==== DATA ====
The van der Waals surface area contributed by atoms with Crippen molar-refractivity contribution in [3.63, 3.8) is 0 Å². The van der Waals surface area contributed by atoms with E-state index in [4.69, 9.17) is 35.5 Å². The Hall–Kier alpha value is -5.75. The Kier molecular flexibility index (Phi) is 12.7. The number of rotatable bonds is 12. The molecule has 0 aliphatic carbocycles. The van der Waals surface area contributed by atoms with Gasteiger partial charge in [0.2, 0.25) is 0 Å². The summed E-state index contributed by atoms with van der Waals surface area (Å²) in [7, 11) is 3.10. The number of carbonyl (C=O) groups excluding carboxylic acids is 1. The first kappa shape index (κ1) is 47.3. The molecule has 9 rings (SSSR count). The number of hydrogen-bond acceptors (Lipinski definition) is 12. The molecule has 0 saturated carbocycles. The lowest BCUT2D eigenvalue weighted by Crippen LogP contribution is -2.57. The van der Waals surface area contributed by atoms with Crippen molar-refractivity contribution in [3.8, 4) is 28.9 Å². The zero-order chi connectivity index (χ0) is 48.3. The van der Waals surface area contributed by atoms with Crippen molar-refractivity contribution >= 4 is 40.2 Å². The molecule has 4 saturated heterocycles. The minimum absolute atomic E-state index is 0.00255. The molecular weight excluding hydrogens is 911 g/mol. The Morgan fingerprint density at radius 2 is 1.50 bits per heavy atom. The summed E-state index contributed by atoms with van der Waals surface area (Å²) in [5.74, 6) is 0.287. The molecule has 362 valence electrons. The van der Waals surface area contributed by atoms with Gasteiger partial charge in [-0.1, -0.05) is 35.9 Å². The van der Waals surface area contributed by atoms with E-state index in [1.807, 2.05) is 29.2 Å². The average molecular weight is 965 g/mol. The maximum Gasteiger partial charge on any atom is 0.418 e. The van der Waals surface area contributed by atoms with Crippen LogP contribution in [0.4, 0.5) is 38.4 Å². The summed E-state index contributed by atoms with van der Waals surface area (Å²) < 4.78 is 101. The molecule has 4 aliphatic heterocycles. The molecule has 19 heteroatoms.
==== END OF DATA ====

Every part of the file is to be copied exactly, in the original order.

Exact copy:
The van der Waals surface area contributed by atoms with Crippen molar-refractivity contribution in [3.63, 3.8) is 0 Å². The van der Waals surface area contributed by atoms with E-state index in [4.69, 9.17) is 35.5 Å². The Hall–Kier alpha value is -5.75. The Kier molecular flexibility index (Phi) is 12.7. The number of rotatable bonds is 12. The molecule has 0 aliphatic carbocycles. The van der Waals surface area contributed by atoms with Gasteiger partial charge in [0.2, 0.25) is 0 Å². The summed E-state index contributed by atoms with van der Waals surface area (Å²) in [7, 11) is 3.10. The number of carbonyl (C=O) groups excluding carboxylic acids is 1. The first kappa shape index (κ1) is 47.3. The molecule has 9 rings (SSSR count). The number of hydrogen-bond acceptors (Lipinski definition) is 12. The molecule has 0 saturated carbocycles. The lowest BCUT2D eigenvalue weighted by Crippen LogP contribution is -2.57. The van der Waals surface area contributed by atoms with Crippen molar-refractivity contribution in [3.8, 4) is 28.9 Å². The zero-order chi connectivity index (χ0) is 48.3. The van der Waals surface area contributed by atoms with Crippen molar-refractivity contribution >= 4 is 40.2 Å². The molecule has 4 saturated heterocycles. The minimum absolute atomic E-state index is 0.00255. The molecular weight excluding hydrogens is 911 g/mol. The Morgan fingerprint density at radius 2 is 1.50 bits per heavy atom. The summed E-state index contributed by atoms with van der Waals surface area (Å²) in [5.74, 6) is 0.287. The molecule has 362 valence electrons. The van der Waals surface area contributed by atoms with Gasteiger partial charge in [-0.1, -0.05) is 35.9 Å². The van der Waals surface area contributed by atoms with E-state index in [1.807, 2.05) is 29.2 Å². The average molecular weight is 965 g/mol. The maximum Gasteiger partial charge on any atom is 0.418 e. The van der Waals surface area contributed by atoms with Crippen LogP contribution in [0.4, 0.5) is 38.4 Å². The summed E-state index contributed by atoms with van der Waals surface area (Å²) < 4.78 is 101. The molecule has 4 aliphatic heterocycles. The molecule has 19 heteroatoms.